2011 Annual Report
1a.Objectives (from AD-416)
Identify and characterize alternative management strategies in the humid Southeast for integrating gamagrass and switchgrass into traditional pasture and livestock production systems by evaluating interactions between forage management options, plant performance and animal performance, and increased agronomic knowledge for producing biomass crops.
1b.Approach (from AD-416)
This project will be conducted jointly between USDA-ARS and the North Carolina Agricultural Research Service representing a true cooperative program (Burns, 2006). In this program the state of North Carolina contributes experimental animals and major field, animal, and laboratory facilities and technical assistance as well as routine maintenance needs for all facilities to meet the objectives of the research and the contributions from both will be detailed below.
This is the final report of this research project. The single investigator on the project retired in 2011. Over this course of time, this project developed and transferred sustainable technologies, germplasm, management practices and integrative strategies to improve the conservation and use of pasture agro-ecosystems to support livestock production and other natural resource values.
Information is being obtained on the quality and utilization of four subtropical grasses and two cool-season grasses and the associated plant-animal factors that alter their conversion to value added animal products. Grazing Trials: One trial (3 years) compared the animal and pasture productivity of endophyte-free 'Au-Triumph' tall fescue when three management strategies were stocked to effect efficient herbage utilization relative to average daily gain and steer gain ha-1. The second trial (2 years) evaluated per animal and per ha productivity of flaccidgrass when stocked over a range of three forage mass (FM) levels to determine the influence of FM on digesta kinetics and dry matter intake (DMI) of steers (data in press). Findings: During spring (about 70% of seasonal production) endophyte-free tall fescue continuously stocked (CS) from April to July was compared with either a daily allowance (DA) or a lax (7 to 12d) rotation (LR). The FM was managed to average 2673 kg/ha for the CS and 3057 kg/ha at turn on and 2844 kg/ha residue for DA and 2851 kg/ha at turn on and 2559 kg/ha residue for LR. Steer daily gain, stocking rate gain and effective feed units/ha were not altered by management strategy averaging 0.95 kg/day, 6.7 steers/ha, 585 kg/ha, and effective feed units of 3111 kg/ha. Furthermore, canopies wer similar averaging 54.9% leaf, 32.6% dead, 11.9% stem and 0.5% hears. Tall fescue can be managed flexibly to enhance animal production systems. 'Carostan' flaccidgrass was continuously stocked during the summer at increasing FM ranging from 1245 to 3585 k/ha with neither mean retention time nor passage rates of either liquid or digesta phases altered by FM. Fecal output increased linearly (P=0.04) from short to tall (0.643 to 0.739 kg/100 kg BW) indicating possible variation in dry matter intake (DMI). However, DMI and disgestible DMIs were similar in in-vitro dry matter disappearance (mean=713 g/kg) and neutral detergent fiber (mean=468 g/kg) regardless of FM. 'Carostan' flaccidgrass canopies were flexible and no optimum height was detected to optimize diet composition. This species has potential as a pasture species when properly managed. Stall Trials: Several intake and digestion trials to compare Caucasian bluestem (CBS) with Coastal and Tifton bermudagrasses, switchgrass, and big bluestem were conducted and summarized and published during fiscal year 2011. Findings: CBS was evaluated in four experiments and was readily consumed by steers whether cut as initial or regrowth hays.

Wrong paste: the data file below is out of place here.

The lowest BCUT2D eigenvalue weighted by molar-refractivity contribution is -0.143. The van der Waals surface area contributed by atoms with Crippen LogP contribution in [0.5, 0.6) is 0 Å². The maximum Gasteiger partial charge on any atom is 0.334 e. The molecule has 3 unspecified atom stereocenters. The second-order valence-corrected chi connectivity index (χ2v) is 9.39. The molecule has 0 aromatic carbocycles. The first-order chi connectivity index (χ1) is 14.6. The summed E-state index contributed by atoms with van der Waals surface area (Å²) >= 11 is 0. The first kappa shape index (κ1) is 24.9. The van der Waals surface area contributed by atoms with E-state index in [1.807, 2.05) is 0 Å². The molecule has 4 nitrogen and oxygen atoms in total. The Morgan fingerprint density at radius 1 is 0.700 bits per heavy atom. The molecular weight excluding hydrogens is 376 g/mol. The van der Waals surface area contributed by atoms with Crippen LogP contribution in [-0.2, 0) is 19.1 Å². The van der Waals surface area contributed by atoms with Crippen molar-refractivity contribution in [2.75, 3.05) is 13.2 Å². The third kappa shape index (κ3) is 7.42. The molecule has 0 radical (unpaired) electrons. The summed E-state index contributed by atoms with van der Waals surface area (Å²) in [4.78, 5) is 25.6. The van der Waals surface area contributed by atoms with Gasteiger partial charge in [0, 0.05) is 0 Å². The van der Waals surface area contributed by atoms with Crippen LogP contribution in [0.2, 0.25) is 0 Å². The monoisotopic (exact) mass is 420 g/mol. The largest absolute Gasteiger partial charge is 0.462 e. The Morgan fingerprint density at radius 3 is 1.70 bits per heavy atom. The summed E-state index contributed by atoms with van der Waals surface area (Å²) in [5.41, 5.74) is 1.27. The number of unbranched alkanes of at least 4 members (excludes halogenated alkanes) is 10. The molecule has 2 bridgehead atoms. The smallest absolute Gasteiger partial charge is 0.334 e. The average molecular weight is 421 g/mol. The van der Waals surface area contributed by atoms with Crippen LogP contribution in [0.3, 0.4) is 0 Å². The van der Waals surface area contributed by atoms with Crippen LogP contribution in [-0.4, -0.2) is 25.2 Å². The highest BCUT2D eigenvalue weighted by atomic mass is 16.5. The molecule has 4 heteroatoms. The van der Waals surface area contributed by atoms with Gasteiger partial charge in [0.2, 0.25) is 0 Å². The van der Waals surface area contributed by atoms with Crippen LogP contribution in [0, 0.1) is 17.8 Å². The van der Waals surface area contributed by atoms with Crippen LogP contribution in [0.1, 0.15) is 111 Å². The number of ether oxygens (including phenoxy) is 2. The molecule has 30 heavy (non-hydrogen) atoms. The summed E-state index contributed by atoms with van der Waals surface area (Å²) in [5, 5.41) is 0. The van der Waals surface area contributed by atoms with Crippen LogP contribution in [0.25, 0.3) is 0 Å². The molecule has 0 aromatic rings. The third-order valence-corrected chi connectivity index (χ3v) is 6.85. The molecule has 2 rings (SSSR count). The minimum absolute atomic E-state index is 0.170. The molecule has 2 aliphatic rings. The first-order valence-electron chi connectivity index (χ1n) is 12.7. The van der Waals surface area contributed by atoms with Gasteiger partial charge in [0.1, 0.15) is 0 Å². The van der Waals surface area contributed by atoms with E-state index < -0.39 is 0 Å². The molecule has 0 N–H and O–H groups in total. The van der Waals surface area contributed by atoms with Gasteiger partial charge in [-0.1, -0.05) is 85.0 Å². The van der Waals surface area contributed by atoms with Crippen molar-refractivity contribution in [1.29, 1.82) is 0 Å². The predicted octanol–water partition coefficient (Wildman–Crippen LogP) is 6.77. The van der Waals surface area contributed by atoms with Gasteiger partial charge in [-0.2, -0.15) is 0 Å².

Caucasian bluestem: It’s potential in production systems for the humid Southeast. Experiments were conducted by ARS researchers at Raleigh, NC, to determine if Caucasian bluestem was sufficiently pliable to be used as a pasture and hay source, in the Mid-Atlantic Region. Caucasian bluestem was grazed to obtain an estimate of steer daily performance and potential pasture production and cut and preserved as hay to determine its nutritive value and quality. Caucasian bluestem is also a possible candidate for cellulosic production for bio-fuel and is sufficiently pliable to be an integral part of ruminant production systems in the Mid–Atlantic Region. New forage management systems are now available to producers.
Burns, J.C. 2011. Maturity and Regrowth Influences on Quality of Caucasian Bluestem Hay. Crop Science. 51:1840-1849.
Burns, J.C., Fisher, D.S., Pond, K.R. 2011. Effects of Tall Fescue Forage Mass on Steer Ingestive Behavior and Performance. Crop Science. 51:1850-1864.
Chavez, S.J., Huntington, G.B., Burns, J.C. 2011. Use of Plant Hydrocarbons as External Markers to Measure Voluntary Intake and Digestibility in Beef Steers. Journal of Animal Science. 139:245-251.
Burns, J.C. 2011. Intake and Digestibility Among Caucasian Bluestem, Big Bluestem, and Switchgrass Compared with Bermudagrass. Crop Science. 51:2262-2275.